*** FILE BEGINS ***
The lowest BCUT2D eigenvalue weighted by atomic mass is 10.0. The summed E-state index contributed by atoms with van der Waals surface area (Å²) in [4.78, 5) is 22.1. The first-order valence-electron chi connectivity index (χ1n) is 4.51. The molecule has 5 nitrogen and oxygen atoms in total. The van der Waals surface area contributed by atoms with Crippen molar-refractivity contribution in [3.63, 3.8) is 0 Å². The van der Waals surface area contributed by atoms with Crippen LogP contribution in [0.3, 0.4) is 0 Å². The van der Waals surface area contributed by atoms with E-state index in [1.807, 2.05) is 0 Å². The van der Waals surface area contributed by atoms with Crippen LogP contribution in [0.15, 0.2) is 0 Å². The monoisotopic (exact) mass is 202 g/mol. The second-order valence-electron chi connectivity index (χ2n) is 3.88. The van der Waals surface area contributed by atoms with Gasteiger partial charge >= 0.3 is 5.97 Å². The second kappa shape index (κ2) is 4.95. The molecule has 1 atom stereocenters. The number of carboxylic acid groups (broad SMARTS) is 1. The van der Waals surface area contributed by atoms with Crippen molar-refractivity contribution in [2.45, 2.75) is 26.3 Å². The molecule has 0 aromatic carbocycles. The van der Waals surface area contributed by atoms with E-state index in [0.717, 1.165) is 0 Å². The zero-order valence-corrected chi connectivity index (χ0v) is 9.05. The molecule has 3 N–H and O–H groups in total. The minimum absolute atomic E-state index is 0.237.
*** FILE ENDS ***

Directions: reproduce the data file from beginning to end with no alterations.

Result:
The lowest BCUT2D eigenvalue weighted by atomic mass is 10.0. The summed E-state index contributed by atoms with van der Waals surface area (Å²) in [4.78, 5) is 22.1. The first-order valence-electron chi connectivity index (χ1n) is 4.51. The molecule has 5 nitrogen and oxygen atoms in total. The van der Waals surface area contributed by atoms with Crippen molar-refractivity contribution in [3.63, 3.8) is 0 Å². The van der Waals surface area contributed by atoms with Crippen LogP contribution in [0.3, 0.4) is 0 Å². The van der Waals surface area contributed by atoms with E-state index in [1.807, 2.05) is 0 Å². The van der Waals surface area contributed by atoms with Crippen LogP contribution in [0.15, 0.2) is 0 Å². The monoisotopic (exact) mass is 202 g/mol. The second-order valence-electron chi connectivity index (χ2n) is 3.88. The van der Waals surface area contributed by atoms with Gasteiger partial charge >= 0.3 is 5.97 Å². The second kappa shape index (κ2) is 4.95. The molecule has 1 atom stereocenters. The number of carboxylic acid groups (broad SMARTS) is 1. The van der Waals surface area contributed by atoms with Crippen molar-refractivity contribution in [2.45, 2.75) is 26.3 Å². The molecule has 0 aromatic carbocycles. The van der Waals surface area contributed by atoms with E-state index in [0.717, 1.165) is 0 Å². The zero-order valence-corrected chi connectivity index (χ0v) is 9.05. The molecule has 3 N–H and O–H groups in total. The minimum absolute atomic E-state index is 0.237.